Small businesses can’t match the marketing budgets of mega-corporations like Apple or Coca-Cola.
Everyone has a story to tell
You can use storytelling to get your target customers’ attention and resonate with them on an emotional level. It works in every niche because it relies on human psychology instead of gimmicks.
Here are five ways to tap into the incredible power of storytelling to captivate customers:
- Choose the Right Protagonist
Most businesses have spent a lot of time and money developing quality products or services. They’re understandably proud of what they’ve created. This creates a tendency to discuss what they’re selling at length.
But potential customers aren’t interested in your product or service taking center stage. They’re only interested in hearing about what you’re selling in a limited context: what it can do for them.
Choose the customer as the hero instead. Framing the story from their perspective helps you focus on what’s most compelling. It’s relatable because your marketing starts to sound exactly like the conversations already taking place in their heads.
- Set High Stakes
Worrying about Middle Earth keeps us reading The Lord of the Rings. We keep watching The Devil Wears Prada to see if Anne Hathaway will ever stop suffering at the hands of her crazy boss.
Your agonizing decision between a ham or turkey sandwich, on the other hand, probably isn’t compelling enough to keep people interested. The stakes aren’t high enough.
A lot of your ideal customers are in a comfort zone of non-action. Many don’t even realize how much better their lives could be with your product or service in them.
What would happen if the “heroes” of your marketing stories don’t become customers? What if they do?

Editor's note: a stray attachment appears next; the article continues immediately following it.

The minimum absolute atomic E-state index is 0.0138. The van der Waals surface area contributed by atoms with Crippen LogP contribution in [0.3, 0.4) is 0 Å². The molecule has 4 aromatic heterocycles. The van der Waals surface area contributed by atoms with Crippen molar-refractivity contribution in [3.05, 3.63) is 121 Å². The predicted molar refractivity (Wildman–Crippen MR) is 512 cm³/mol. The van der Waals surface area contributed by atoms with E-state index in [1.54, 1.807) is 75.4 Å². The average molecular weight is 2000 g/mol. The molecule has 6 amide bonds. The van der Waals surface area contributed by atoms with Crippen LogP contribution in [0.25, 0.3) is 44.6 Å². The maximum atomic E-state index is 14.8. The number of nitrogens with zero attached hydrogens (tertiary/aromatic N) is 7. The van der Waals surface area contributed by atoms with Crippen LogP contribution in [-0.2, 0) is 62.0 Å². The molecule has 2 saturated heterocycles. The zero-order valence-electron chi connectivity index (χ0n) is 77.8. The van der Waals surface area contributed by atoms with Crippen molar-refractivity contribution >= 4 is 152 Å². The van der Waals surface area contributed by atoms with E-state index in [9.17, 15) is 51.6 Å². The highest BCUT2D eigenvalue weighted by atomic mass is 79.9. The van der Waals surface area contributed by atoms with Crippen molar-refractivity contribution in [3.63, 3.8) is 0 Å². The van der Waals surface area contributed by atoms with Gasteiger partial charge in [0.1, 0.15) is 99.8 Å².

Make the stakes clear, and spell them out early on. By doing so, you give people a reason to keep listening—and encourage more to become buyers.
- Appeal to Multiple Senses
Great storytellers pepper their stories with sensory details that spark the imagination; we feel like we’re really there, right in the middle of the action.
You can do this with your marketing too. Invoking the five senses paints a mental picture in people’s minds and gets them receptive to what you have to say.
A lot of businesses get bogged down marketing on strictly a logical level. That has a time and place, but it can bore people to tears if you don’t create an emotional connection first.
Use descriptive language and imagery to get your target customers seeing, feeling, hearing, smelling, and tasting how different their lives would be with your product or service. Then support that with logical selling points like features and technical specifications.
- Start in the Middle of the Action
Do you think Saving Private Ryan would have been better if it started with a thirty-minute introduction about the history of the Third Reich?
Me neither. The movie grabs you from the start by dropping you right in the middle of the action: soldiers storming the Normandy beaches.
You have only a few seconds to capture someone’s interest. If you don’t, they’ll find one of your competitors instead.
What do your customers care about the most? What keeps them up at night? Lead with your strongest points—ones that shake them on an emotional level.
- Begin with the End in Mind
Ask a lot of small business owners about their marketing goals, and they’ll fill your ears with warm and fuzzy answers like “repeat exposure” and “brand awareness.”
Those answers might work for corporations with huge marketing budgets. But they aren’t helpful for smaller businesses looking for an immediate return on investment.
It helps to start with the end in mind. For every marketing material you create, what concrete action do you want someone to take after engaging with it? It could be joining your email list, scheduling a consultation, trying your software, etc.
Understanding where you’re going, hones your focus; it keeps you from rambling and losing valuable attention.
By Corey Pemberton